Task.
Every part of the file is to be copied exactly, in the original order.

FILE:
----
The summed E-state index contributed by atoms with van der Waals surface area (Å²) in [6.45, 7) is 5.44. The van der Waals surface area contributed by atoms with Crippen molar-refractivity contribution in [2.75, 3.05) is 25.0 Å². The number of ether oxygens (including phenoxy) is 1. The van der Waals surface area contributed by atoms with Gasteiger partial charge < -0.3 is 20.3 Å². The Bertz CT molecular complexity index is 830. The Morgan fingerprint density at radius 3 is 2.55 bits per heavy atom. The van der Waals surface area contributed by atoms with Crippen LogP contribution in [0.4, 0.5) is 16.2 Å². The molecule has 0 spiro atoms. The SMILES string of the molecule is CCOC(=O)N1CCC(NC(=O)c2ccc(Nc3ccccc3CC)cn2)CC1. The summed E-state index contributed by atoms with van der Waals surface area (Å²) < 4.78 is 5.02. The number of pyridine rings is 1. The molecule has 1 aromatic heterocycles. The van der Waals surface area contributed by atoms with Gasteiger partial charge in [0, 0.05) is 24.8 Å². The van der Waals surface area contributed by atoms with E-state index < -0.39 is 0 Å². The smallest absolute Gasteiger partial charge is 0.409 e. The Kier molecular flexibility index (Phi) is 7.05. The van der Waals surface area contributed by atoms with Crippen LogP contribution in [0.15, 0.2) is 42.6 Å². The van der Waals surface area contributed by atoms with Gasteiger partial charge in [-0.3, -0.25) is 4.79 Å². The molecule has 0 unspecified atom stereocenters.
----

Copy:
The summed E-state index contributed by atoms with van der Waals surface area (Å²) in [6.45, 7) is 5.44. The van der Waals surface area contributed by atoms with Crippen molar-refractivity contribution in [2.75, 3.05) is 25.0 Å². The number of ether oxygens (including phenoxy) is 1. The van der Waals surface area contributed by atoms with Gasteiger partial charge < -0.3 is 20.3 Å². The Bertz CT molecular complexity index is 830. The Morgan fingerprint density at radius 3 is 2.55 bits per heavy atom. The van der Waals surface area contributed by atoms with Crippen LogP contribution in [0.4, 0.5) is 16.2 Å². The molecule has 0 spiro atoms. The SMILES string of the molecule is CCOC(=O)N1CCC(NC(=O)c2ccc(Nc3ccccc3CC)cn2)CC1. The summed E-state index contributed by atoms with van der Waals surface area (Å²) < 4.78 is 5.02. The number of pyridine rings is 1. The molecule has 1 aromatic heterocycles. The van der Waals surface area contributed by atoms with Gasteiger partial charge in [0, 0.05) is 24.8 Å². The van der Waals surface area contributed by atoms with E-state index < -0.39 is 0 Å². The smallest absolute Gasteiger partial charge is 0.409 e. The Kier molecular flexibility index (Phi) is 7.05. The van der Waals surface area contributed by atoms with Crippen LogP contribution in [0.15, 0.2) is 42.6 Å². The van der Waals surface area contributed by atoms with Gasteiger partial charge in [-0.3, -0.25) is 4.79 Å². The molecule has 0 unspecified atom stereocenters.